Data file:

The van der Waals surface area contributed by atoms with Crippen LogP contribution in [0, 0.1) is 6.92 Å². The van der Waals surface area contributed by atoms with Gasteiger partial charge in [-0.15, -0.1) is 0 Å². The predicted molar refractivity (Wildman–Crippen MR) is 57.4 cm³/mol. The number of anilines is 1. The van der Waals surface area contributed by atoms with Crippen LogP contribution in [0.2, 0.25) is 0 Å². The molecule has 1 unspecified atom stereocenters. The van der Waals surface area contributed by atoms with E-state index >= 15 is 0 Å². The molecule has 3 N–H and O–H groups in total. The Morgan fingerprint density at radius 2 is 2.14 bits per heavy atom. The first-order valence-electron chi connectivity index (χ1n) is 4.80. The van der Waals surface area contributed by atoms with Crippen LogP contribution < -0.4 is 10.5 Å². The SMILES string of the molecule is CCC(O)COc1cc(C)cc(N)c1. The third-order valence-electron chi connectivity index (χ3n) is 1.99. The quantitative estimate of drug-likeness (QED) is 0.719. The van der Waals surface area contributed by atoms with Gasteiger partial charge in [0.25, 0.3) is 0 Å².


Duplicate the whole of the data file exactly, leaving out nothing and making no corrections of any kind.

The van der Waals surface area contributed by atoms with Crippen LogP contribution in [0, 0.1) is 6.92 Å². The van der Waals surface area contributed by atoms with Gasteiger partial charge in [-0.15, -0.1) is 0 Å². The predicted molar refractivity (Wildman–Crippen MR) is 57.4 cm³/mol. The number of anilines is 1. The van der Waals surface area contributed by atoms with Crippen LogP contribution in [0.2, 0.25) is 0 Å². The molecule has 1 unspecified atom stereocenters. The van der Waals surface area contributed by atoms with E-state index >= 15 is 0 Å². The molecule has 3 N–H and O–H groups in total. The Morgan fingerprint density at radius 2 is 2.14 bits per heavy atom. The first-order valence-electron chi connectivity index (χ1n) is 4.80. The van der Waals surface area contributed by atoms with Crippen LogP contribution < -0.4 is 10.5 Å². The SMILES string of the molecule is CCC(O)COc1cc(C)cc(N)c1. The third-order valence-electron chi connectivity index (χ3n) is 1.99. The quantitative estimate of drug-likeness (QED) is 0.719. The van der Waals surface area contributed by atoms with Gasteiger partial charge in [0.25, 0.3) is 0 Å².